ELT Traveller box

about teaching English to young learners, web tools and iPad teaching


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Surprise in the ELT classroom: an inspiring #ELTChat

Last night I took part in #ELTChat . It’s always very motivating to read and contribute to each other’s reflections and teaching ideas. After all I first got the idea of blogging right from one #eltchat on twitter. I would definitely add it as “must have” in a teacher development plan :-).

The topic of this week was Bringing the surprise element into your lesson, you can read the transcript here.

You’ll get several ideas on how to surprise your students either you teach university students, BE, one-to-one or teenagers, like I do.

In the chat @SueAnnan mentioned the book 52 by The Round  (authors Lindsay Clandfield and Luke Meddings). I love it. Today I was reflecting about it and I thought how helpful a book like this can be for teachers, especially teenager teachers.  They can surprise their audience in a very reflective way.

I start thinking I should give my students a “subversive” lesson once a week. 🙂 I’ve only tried (and sometimes adapted) only a few of the activities in the book so far.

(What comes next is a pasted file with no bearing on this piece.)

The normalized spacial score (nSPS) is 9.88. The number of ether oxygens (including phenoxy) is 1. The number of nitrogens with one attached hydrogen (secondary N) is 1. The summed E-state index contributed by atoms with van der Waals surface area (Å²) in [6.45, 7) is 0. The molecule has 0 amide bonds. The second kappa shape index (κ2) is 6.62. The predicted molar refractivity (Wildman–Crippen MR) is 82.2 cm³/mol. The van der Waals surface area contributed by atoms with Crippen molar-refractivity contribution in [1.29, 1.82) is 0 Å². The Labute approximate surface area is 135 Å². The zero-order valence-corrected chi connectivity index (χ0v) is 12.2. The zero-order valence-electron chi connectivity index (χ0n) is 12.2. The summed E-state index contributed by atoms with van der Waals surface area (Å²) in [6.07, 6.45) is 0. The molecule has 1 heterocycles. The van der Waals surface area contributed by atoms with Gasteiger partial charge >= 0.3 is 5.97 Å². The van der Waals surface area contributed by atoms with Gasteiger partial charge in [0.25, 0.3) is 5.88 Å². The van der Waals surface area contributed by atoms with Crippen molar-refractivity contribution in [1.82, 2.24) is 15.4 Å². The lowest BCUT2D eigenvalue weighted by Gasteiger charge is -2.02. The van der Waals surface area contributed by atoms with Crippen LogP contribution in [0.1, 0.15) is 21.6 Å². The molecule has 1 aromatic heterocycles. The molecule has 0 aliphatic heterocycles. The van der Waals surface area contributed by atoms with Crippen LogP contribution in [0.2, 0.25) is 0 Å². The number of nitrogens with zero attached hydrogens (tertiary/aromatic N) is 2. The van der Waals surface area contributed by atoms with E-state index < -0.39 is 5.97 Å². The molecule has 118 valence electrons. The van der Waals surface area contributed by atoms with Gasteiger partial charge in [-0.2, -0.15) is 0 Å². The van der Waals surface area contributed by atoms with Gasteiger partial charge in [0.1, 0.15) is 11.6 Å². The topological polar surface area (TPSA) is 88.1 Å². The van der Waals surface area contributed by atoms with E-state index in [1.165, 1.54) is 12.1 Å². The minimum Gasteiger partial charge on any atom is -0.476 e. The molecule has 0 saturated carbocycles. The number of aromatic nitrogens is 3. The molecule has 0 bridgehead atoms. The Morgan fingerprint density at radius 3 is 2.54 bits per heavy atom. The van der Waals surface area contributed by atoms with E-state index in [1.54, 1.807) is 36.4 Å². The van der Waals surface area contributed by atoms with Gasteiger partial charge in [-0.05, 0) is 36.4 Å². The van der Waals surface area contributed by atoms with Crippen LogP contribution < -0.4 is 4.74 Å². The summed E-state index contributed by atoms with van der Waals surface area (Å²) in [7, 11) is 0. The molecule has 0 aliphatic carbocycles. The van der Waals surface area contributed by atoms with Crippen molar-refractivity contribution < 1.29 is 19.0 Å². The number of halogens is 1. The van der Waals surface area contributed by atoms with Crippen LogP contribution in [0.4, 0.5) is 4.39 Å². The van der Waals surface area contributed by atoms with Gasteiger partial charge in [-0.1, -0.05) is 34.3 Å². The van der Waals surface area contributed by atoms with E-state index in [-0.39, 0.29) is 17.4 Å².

There are many  ideas in the book, from poetry to justice. Lesson 8 Dress is part of the book sample (you can download it here) and one of my favourite. I’ve recently tried it.

The lesson – #8 Dress

I came to class dressed very elegant (as I was going to a wedding), quite unusual for me, and I tried not to laugh looking at my students’ faces. I started the lesson as usual and for the first 5 minutes nothing really happened. They were expecting me to work on past simple, and I was starting to do so when a shy student from the first raw asked about my skirt. “Why are you wearing such a nice and elegant skirt to come to school?” It was clear she didn’t approve that :-). Teenagers can be very straightforward sometimes! I wrote why on the board, and asked the student to repeat the question to the class. The conversation magically started. The very good thing was that I was playing the role of the moderator. I divided the class into groups and asked them to figure out how to dress in specific occasions and why. A lot of new vocabulary items came out.